The fruit or vegetable sheeter is a variation on spiralizers, and it has gained some traction in its own right over the past few years. Instead of pushing the vegetable lengthwise through the slicer, a sheeter—as the name suggests—peels wide sheets from the side of the vegetable (or fruit). That means you can extend the "veggie pasta" option to lasagna as well, but that's just the start: Picture wrapping marinated vegetables in sheets of kohlrabi or jicama, or tucking chicken salad and pecans into sheets of apple. You'll find sheeter-only options on the market, but we like the versatility of this Besteely model, which also functions as a standard spiralizer. You can do sheets at two thicknesses and narrow or wide spirals, whichever you need for a given dish.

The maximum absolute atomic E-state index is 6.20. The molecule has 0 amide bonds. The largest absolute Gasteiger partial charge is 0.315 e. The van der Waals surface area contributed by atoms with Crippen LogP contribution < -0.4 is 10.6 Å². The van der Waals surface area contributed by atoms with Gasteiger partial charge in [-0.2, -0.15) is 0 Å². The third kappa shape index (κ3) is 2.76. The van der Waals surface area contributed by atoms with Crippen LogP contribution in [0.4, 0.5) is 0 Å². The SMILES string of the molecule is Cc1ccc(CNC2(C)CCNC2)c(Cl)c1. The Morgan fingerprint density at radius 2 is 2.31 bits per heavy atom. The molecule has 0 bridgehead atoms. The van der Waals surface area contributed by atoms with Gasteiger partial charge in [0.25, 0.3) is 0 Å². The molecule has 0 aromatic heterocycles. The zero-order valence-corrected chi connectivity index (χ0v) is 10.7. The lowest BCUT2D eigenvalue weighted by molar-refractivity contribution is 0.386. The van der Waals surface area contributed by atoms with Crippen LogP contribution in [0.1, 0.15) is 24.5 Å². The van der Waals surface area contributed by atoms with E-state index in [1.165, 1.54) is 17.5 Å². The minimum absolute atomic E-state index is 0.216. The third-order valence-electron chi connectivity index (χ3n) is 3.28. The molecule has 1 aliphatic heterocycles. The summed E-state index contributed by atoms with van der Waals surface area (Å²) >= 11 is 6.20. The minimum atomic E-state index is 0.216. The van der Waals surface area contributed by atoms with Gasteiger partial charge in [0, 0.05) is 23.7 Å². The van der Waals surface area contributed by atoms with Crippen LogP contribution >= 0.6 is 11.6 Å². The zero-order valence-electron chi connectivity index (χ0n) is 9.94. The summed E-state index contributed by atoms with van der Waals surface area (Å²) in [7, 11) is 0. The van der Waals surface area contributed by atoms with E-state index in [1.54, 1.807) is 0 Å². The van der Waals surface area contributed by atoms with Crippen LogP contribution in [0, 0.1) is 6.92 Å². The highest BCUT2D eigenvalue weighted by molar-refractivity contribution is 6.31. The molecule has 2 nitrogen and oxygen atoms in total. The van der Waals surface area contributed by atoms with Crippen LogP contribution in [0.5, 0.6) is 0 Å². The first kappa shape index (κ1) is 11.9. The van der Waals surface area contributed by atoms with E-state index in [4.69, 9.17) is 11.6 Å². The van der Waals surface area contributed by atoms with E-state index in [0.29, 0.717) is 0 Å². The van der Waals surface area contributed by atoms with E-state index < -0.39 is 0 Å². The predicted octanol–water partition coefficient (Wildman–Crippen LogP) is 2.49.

The Best Stand Mixer Spiralizer Attachment
KitchenAid 1-Inch Spiralizer Attachment
If you're a heavy user of your spiralizer (or expect to be), then there's a case to be made for simply adding a spiralizing attachment to your stand mixer. It means you'll avoid adding yet another single-task gadget to your kitchen, and you'll get a solidly-built device that should last you a lifetime. The downside, of course, is that they're typically costlier than a standalone unit. KitchenAid's attachment comes with four blades and its own storage case and adds a vegetable-peeling capability. The company also makes a sheeting attachment. Other brands of stand mixer such as Cuisinart have their own spiralizing attachments, and you may also find third-party attachments to work with your mixer.